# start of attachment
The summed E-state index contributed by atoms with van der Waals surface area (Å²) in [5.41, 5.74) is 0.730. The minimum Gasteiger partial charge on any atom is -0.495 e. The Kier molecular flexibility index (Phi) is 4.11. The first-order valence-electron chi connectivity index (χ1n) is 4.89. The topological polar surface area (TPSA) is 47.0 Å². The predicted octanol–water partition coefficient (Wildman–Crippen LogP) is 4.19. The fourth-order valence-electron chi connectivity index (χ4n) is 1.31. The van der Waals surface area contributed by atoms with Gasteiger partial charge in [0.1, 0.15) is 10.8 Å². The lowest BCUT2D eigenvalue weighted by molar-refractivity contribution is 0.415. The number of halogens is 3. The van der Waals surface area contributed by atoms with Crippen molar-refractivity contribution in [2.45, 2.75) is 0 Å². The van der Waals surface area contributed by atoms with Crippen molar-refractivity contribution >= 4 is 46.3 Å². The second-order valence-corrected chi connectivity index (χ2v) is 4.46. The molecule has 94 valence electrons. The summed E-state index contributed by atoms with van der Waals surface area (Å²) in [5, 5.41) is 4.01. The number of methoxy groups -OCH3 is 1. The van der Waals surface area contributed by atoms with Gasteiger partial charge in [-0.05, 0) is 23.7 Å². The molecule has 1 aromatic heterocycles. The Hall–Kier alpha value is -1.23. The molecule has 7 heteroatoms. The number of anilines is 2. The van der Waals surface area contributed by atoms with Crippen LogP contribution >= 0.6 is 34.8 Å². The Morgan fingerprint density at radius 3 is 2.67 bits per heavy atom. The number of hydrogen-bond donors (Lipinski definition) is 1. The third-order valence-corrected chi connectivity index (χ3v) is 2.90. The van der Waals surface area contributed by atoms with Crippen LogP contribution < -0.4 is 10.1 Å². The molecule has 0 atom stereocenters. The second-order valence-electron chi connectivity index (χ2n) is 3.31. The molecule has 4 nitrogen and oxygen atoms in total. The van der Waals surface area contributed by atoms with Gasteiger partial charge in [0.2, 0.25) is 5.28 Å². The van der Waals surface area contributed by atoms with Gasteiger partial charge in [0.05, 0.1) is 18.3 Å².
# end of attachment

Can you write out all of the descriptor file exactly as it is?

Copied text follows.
The summed E-state index contributed by atoms with van der Waals surface area (Å²) in [5.41, 5.74) is 0.730. The minimum Gasteiger partial charge on any atom is -0.495 e. The Kier molecular flexibility index (Phi) is 4.11. The first-order valence-electron chi connectivity index (χ1n) is 4.89. The topological polar surface area (TPSA) is 47.0 Å². The predicted octanol–water partition coefficient (Wildman–Crippen LogP) is 4.19. The fourth-order valence-electron chi connectivity index (χ4n) is 1.31. The van der Waals surface area contributed by atoms with Gasteiger partial charge in [0.1, 0.15) is 10.8 Å². The lowest BCUT2D eigenvalue weighted by molar-refractivity contribution is 0.415. The number of halogens is 3. The van der Waals surface area contributed by atoms with Crippen molar-refractivity contribution in [2.45, 2.75) is 0 Å². The van der Waals surface area contributed by atoms with Crippen molar-refractivity contribution >= 4 is 46.3 Å². The second-order valence-corrected chi connectivity index (χ2v) is 4.46. The molecule has 94 valence electrons. The summed E-state index contributed by atoms with van der Waals surface area (Å²) in [5, 5.41) is 4.01. The number of methoxy groups -OCH3 is 1. The van der Waals surface area contributed by atoms with Gasteiger partial charge in [-0.05, 0) is 23.7 Å². The molecule has 1 aromatic heterocycles. The Hall–Kier alpha value is -1.23. The molecule has 7 heteroatoms. The number of anilines is 2. The van der Waals surface area contributed by atoms with Crippen LogP contribution >= 0.6 is 34.8 Å². The Morgan fingerprint density at radius 3 is 2.67 bits per heavy atom. The number of hydrogen-bond donors (Lipinski definition) is 1. The third-order valence-corrected chi connectivity index (χ3v) is 2.90. The van der Waals surface area contributed by atoms with Crippen LogP contribution < -0.4 is 10.1 Å². The molecule has 0 atom stereocenters. The second-order valence-electron chi connectivity index (χ2n) is 3.31. The molecule has 4 nitrogen and oxygen atoms in total. The van der Waals surface area contributed by atoms with Gasteiger partial charge in [0.2, 0.25) is 5.28 Å². The van der Waals surface area contributed by atoms with Gasteiger partial charge in [0.05, 0.1) is 18.3 Å².